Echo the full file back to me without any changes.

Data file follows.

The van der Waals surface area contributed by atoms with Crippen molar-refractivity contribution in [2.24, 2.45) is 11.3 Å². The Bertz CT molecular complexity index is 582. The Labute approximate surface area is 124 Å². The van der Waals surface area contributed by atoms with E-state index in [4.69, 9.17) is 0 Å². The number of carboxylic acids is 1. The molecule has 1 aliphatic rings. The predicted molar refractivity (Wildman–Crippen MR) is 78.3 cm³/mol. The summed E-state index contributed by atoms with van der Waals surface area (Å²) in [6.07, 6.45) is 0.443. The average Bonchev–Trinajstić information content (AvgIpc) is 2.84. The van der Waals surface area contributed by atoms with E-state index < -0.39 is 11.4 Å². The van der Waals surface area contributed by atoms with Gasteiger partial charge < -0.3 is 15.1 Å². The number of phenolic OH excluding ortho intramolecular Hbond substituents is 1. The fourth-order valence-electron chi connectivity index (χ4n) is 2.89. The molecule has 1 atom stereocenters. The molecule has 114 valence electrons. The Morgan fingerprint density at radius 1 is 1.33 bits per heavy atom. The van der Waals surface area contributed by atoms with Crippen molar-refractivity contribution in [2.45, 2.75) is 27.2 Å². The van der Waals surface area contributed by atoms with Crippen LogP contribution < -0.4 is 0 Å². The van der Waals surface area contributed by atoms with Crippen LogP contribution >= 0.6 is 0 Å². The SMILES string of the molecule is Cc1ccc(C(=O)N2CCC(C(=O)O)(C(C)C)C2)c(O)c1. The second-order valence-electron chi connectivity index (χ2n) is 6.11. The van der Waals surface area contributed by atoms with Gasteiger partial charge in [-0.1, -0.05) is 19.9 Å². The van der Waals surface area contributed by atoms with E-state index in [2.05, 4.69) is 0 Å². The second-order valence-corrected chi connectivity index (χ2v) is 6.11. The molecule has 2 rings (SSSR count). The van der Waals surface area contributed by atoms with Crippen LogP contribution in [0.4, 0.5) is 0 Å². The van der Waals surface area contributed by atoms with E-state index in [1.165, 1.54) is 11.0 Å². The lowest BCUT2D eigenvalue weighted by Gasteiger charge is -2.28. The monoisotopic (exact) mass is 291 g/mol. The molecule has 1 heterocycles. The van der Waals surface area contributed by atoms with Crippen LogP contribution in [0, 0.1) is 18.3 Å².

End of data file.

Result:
The van der Waals surface area contributed by atoms with Crippen molar-refractivity contribution in [2.24, 2.45) is 11.3 Å². The Bertz CT molecular complexity index is 582. The Labute approximate surface area is 124 Å². The van der Waals surface area contributed by atoms with E-state index in [4.69, 9.17) is 0 Å². The number of carboxylic acids is 1. The molecule has 1 aliphatic rings. The predicted molar refractivity (Wildman–Crippen MR) is 78.3 cm³/mol. The summed E-state index contributed by atoms with van der Waals surface area (Å²) in [6.07, 6.45) is 0.443. The average Bonchev–Trinajstić information content (AvgIpc) is 2.84. The van der Waals surface area contributed by atoms with E-state index < -0.39 is 11.4 Å². The van der Waals surface area contributed by atoms with Gasteiger partial charge < -0.3 is 15.1 Å². The number of phenolic OH excluding ortho intramolecular Hbond substituents is 1. The fourth-order valence-electron chi connectivity index (χ4n) is 2.89. The molecule has 1 atom stereocenters. The molecule has 114 valence electrons. The Morgan fingerprint density at radius 1 is 1.33 bits per heavy atom. The van der Waals surface area contributed by atoms with Crippen molar-refractivity contribution in [2.45, 2.75) is 27.2 Å². The van der Waals surface area contributed by atoms with Crippen LogP contribution < -0.4 is 0 Å². The van der Waals surface area contributed by atoms with Crippen LogP contribution >= 0.6 is 0 Å². The SMILES string of the molecule is Cc1ccc(C(=O)N2CCC(C(=O)O)(C(C)C)C2)c(O)c1. The second-order valence-electron chi connectivity index (χ2n) is 6.11. The van der Waals surface area contributed by atoms with Gasteiger partial charge in [-0.1, -0.05) is 19.9 Å². The van der Waals surface area contributed by atoms with E-state index in [2.05, 4.69) is 0 Å². The second-order valence-corrected chi connectivity index (χ2v) is 6.11. The molecule has 2 rings (SSSR count). The van der Waals surface area contributed by atoms with Crippen LogP contribution in [0.4, 0.5) is 0 Å². The van der Waals surface area contributed by atoms with E-state index in [1.165, 1.54) is 11.0 Å². The lowest BCUT2D eigenvalue weighted by Gasteiger charge is -2.28. The monoisotopic (exact) mass is 291 g/mol. The molecule has 1 heterocycles. The van der Waals surface area contributed by atoms with Crippen LogP contribution in [0, 0.1) is 18.3 Å².